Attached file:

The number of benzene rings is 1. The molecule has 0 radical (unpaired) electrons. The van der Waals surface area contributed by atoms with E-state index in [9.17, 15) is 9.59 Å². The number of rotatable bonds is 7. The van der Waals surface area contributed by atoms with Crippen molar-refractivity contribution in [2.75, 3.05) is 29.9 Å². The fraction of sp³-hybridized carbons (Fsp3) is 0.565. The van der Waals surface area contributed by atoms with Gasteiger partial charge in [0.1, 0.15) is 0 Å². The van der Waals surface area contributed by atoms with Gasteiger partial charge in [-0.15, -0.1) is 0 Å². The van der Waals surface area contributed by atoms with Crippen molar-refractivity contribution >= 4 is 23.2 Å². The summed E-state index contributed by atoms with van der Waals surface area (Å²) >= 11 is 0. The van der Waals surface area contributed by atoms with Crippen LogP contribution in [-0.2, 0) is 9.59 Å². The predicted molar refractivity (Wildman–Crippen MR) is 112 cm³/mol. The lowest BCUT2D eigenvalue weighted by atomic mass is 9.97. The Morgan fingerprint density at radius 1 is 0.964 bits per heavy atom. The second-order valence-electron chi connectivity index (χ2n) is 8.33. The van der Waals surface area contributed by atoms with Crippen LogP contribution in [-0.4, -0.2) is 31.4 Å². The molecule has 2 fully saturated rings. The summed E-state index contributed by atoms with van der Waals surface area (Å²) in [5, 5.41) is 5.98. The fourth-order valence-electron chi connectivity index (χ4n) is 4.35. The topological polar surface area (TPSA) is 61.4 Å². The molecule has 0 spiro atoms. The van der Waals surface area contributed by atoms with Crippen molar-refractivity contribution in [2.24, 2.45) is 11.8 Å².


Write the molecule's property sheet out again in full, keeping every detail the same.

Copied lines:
The number of benzene rings is 1. The molecule has 0 radical (unpaired) electrons. The van der Waals surface area contributed by atoms with E-state index in [9.17, 15) is 9.59 Å². The number of rotatable bonds is 7. The van der Waals surface area contributed by atoms with Crippen molar-refractivity contribution in [2.75, 3.05) is 29.9 Å². The fraction of sp³-hybridized carbons (Fsp3) is 0.565. The van der Waals surface area contributed by atoms with Gasteiger partial charge in [0.1, 0.15) is 0 Å². The van der Waals surface area contributed by atoms with Gasteiger partial charge in [-0.15, -0.1) is 0 Å². The van der Waals surface area contributed by atoms with Crippen molar-refractivity contribution >= 4 is 23.2 Å². The summed E-state index contributed by atoms with van der Waals surface area (Å²) >= 11 is 0. The van der Waals surface area contributed by atoms with Crippen LogP contribution in [-0.2, 0) is 9.59 Å². The predicted molar refractivity (Wildman–Crippen MR) is 112 cm³/mol. The lowest BCUT2D eigenvalue weighted by atomic mass is 9.97. The Morgan fingerprint density at radius 1 is 0.964 bits per heavy atom. The second-order valence-electron chi connectivity index (χ2n) is 8.33. The van der Waals surface area contributed by atoms with Crippen LogP contribution in [-0.4, -0.2) is 31.4 Å². The molecule has 2 fully saturated rings. The summed E-state index contributed by atoms with van der Waals surface area (Å²) in [5, 5.41) is 5.98. The fourth-order valence-electron chi connectivity index (χ4n) is 4.35. The topological polar surface area (TPSA) is 61.4 Å². The molecule has 0 spiro atoms. The van der Waals surface area contributed by atoms with Crippen molar-refractivity contribution in [2.24, 2.45) is 11.8 Å².